These are the cheaper, no-frills airlines like EasyJet and Ryanair. They mostly service short haul routes and offer basic fares with add ons at an additional cost, things like baggage, meals, flexibility etc. As Low Cost Carriers keep their services to a minimum and charge for extras, they are able to keep the basic fares lower compared to scheduled full service airlines.
Similar to corporate reward schemes, however for individuals to earn and gain points on their own accounts. Travellers sign up for an account with an airline’s reward scheme, when they make bookings with that airline they can add their membership numbers and earn points for their trip. Each programme offers different perks, from free upgrades to using miles on next trips and even cashing in points for shopping.
Marine fares are specialist fares for the marine and offshore industry. They are designed to meet the specific needs of crews within the marine and shipping industry. Marine fares are only available through specialist contracts between an airline and travel management company. These specialist fares allow for more flexibility, increased baggage allowance and discounts.
NDC stands for New Distribution Capability. It’s a standard developed by the International Air Transport Association (IATA) to facilitate communication and trade in travel. It can get very technical, but essentially allows airlines to distribute their content (things like booking your baggage, Wi-Fi and meals separately) in real-time, helping to personalise the booking experience and maximise cost savings.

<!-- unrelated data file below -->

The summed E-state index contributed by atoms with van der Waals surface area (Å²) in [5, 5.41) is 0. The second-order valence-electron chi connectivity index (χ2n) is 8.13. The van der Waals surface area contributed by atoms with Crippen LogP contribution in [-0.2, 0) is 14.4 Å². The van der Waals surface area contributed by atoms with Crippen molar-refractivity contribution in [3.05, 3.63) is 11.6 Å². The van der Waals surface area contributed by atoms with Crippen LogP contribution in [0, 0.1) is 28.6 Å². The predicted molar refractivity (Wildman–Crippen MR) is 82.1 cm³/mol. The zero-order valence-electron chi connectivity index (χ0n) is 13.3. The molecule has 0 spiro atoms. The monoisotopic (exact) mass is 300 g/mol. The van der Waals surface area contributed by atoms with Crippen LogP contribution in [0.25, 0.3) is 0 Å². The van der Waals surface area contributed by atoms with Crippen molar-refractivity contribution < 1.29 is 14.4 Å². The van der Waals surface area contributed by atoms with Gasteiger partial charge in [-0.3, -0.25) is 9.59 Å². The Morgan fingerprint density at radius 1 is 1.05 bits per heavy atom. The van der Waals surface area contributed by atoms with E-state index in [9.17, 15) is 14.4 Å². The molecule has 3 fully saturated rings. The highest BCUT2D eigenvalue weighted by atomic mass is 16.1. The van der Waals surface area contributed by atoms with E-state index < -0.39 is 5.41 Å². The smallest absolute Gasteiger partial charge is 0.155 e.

Passenger name record. Essentially this is the reference number associated with a booking. A PNR can be for one traveller’s trip or a booking with multiple travellers travelling together. Using a PNR allows airlines and TMCs to easily access your trip details within the GDS booking system. A PNR may be referred to as a record locator or a booking reference.
Request for proposal. This helps companies in the process of finding a new Travel Management Company. It often is a different process for travel than for procuring any other suppliers. RFPs help to bring structure to the decision making and gather the correct useful information up front. Conducting an RFP for your corporate travel is time consuming, so the first thing you need to evaluate is whether you genuinely need to go to market.
Travel Management Company. A TMC is a company that works alongside your business to help arrange and centralise your business travel needs. The benefits of using a TMC over ‘do it yourself’ are numerous. To name a few: using one provider to arrange all travel helps fulfil Duty of Care by allowing full oversight of traveller tracking and upcoming trips, cost of travel can easily be tracked through accurate reporting, backing and support when things go wrong, expert advice, time and cost savings… the list goes on! Flight Centre Business Travel is an example of a TMC.
A travel policy guides your employees through the travel booking process. By ensuring your employees book their travel according to your process, you can take back the control when it comes to how much they spend, reducing travel costs and ensuring duty of care. By defining procedures for business travel and guidelines for reimbursement you can monitor your travel expenses and make sure your budgets are accurate. When creating your travel policy you need to think about how strict your control should be to suit your company culture and business objectives.